I'm guilty of often over-estimating and over-brewing how much tea I really want to drink when I steep it in a pot. Sometimes I'll brew a whole pot and think that I will want to drink it all, only to drink a cup and not want anymore. I hate wasting things, and so I've tried to be more careful about how much I might realistically drink and what to do with left over tea.
There is, of course, always iced tea. I've noticed that the same kind of tea tastes totally different cold then hot, and doesn't always call for the same additional ingredients, if any at all. For example, I always put milk in my chai, but left over chai iced tea that I leave to sit in the fridge tastes much better naked and alone.
That's not the only thing I do with leftover liquid. Every so often I put some in my tropical plants. Not only the liquid, but also the tea leaves themselves. Plants that like acid or alkaline, such as azaleas, hydrangeas, dogwood, raspberries, blueberries, and most tropical plants, thrive when their soil is enhanced with the acid from teas, especially black teas. Acid-loving plants don't need this often, maybe a few times a year, but it can aid in the fullness of their leaves, the vibrancy of their color, and the overall strength and productivity of the plant. If you have a garden, the spring is a good time to mix tea leaves in with the soil, or you can add liquid tea or leaves to water and water your garden with this mixture.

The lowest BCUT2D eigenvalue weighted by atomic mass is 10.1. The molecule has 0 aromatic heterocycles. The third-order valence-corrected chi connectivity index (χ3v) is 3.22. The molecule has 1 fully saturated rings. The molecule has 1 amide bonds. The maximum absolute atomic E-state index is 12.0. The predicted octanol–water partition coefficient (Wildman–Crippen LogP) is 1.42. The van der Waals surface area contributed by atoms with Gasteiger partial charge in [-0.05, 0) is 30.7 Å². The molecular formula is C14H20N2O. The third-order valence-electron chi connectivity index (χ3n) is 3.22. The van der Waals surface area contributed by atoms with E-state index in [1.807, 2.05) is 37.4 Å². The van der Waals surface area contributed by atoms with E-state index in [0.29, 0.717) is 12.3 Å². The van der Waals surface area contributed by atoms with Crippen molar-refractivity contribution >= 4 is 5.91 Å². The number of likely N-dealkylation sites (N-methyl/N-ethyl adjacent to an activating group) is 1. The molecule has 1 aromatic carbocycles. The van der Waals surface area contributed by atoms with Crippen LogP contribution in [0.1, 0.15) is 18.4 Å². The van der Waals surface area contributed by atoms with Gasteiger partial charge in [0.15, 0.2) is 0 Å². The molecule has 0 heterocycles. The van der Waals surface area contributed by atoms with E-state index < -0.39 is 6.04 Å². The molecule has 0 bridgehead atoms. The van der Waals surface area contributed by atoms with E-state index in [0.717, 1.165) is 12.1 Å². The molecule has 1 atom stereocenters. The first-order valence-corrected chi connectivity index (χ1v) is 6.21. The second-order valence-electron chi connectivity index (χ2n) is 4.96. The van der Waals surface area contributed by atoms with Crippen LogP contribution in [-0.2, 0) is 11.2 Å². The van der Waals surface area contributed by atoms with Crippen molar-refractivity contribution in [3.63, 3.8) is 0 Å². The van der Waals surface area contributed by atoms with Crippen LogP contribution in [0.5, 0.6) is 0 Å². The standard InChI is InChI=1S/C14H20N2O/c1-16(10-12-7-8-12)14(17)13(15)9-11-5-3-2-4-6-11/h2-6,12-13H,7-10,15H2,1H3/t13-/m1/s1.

Otherwise, tea leaves are always a great addition to a compost pile. This helps to aid in the breakdown of organic matter in the compost, and gives the soil nitrogen. Nothing needs to be wasted!